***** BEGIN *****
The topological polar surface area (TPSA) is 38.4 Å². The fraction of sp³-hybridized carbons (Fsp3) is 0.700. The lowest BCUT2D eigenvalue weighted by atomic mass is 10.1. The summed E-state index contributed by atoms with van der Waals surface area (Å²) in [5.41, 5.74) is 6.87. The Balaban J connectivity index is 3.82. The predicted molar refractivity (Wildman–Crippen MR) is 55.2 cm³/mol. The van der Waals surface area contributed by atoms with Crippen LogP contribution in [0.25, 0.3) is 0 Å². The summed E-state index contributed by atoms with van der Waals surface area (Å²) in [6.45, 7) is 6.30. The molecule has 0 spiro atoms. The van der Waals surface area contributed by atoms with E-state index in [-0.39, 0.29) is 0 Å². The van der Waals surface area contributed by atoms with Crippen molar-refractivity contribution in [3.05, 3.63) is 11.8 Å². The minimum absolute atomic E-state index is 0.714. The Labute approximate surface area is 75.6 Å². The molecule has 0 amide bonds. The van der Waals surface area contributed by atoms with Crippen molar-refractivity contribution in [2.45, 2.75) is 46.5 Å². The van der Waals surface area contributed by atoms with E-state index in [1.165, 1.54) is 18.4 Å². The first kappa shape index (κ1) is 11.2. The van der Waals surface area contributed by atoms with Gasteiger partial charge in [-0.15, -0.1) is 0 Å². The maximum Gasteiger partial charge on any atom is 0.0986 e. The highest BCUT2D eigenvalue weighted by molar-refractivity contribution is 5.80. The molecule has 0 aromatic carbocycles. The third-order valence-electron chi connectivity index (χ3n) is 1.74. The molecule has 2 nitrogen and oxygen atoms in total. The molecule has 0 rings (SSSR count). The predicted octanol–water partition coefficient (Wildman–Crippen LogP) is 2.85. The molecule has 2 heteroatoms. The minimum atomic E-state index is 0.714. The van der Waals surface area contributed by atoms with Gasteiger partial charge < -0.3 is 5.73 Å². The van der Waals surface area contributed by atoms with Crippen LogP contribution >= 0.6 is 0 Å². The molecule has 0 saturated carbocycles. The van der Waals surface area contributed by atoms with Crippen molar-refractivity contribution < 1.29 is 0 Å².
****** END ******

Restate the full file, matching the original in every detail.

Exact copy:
The topological polar surface area (TPSA) is 38.4 Å². The fraction of sp³-hybridized carbons (Fsp3) is 0.700. The lowest BCUT2D eigenvalue weighted by atomic mass is 10.1. The summed E-state index contributed by atoms with van der Waals surface area (Å²) in [5.41, 5.74) is 6.87. The Balaban J connectivity index is 3.82. The predicted molar refractivity (Wildman–Crippen MR) is 55.2 cm³/mol. The van der Waals surface area contributed by atoms with Crippen LogP contribution in [0.25, 0.3) is 0 Å². The summed E-state index contributed by atoms with van der Waals surface area (Å²) in [6.45, 7) is 6.30. The molecule has 0 spiro atoms. The van der Waals surface area contributed by atoms with E-state index in [-0.39, 0.29) is 0 Å². The van der Waals surface area contributed by atoms with Crippen molar-refractivity contribution in [3.05, 3.63) is 11.8 Å². The minimum absolute atomic E-state index is 0.714. The Labute approximate surface area is 75.6 Å². The molecule has 0 amide bonds. The van der Waals surface area contributed by atoms with Crippen molar-refractivity contribution in [2.45, 2.75) is 46.5 Å². The van der Waals surface area contributed by atoms with E-state index in [1.165, 1.54) is 18.4 Å². The first kappa shape index (κ1) is 11.2. The van der Waals surface area contributed by atoms with Gasteiger partial charge in [-0.15, -0.1) is 0 Å². The maximum Gasteiger partial charge on any atom is 0.0986 e. The highest BCUT2D eigenvalue weighted by molar-refractivity contribution is 5.80. The molecule has 0 aromatic carbocycles. The third-order valence-electron chi connectivity index (χ3n) is 1.74. The molecule has 2 nitrogen and oxygen atoms in total. The molecule has 0 rings (SSSR count). The predicted octanol–water partition coefficient (Wildman–Crippen LogP) is 2.85. The molecule has 2 heteroatoms. The minimum atomic E-state index is 0.714. The van der Waals surface area contributed by atoms with Gasteiger partial charge < -0.3 is 5.73 Å². The van der Waals surface area contributed by atoms with Crippen LogP contribution >= 0.6 is 0 Å². The molecule has 0 saturated carbocycles. The van der Waals surface area contributed by atoms with Crippen molar-refractivity contribution < 1.29 is 0 Å².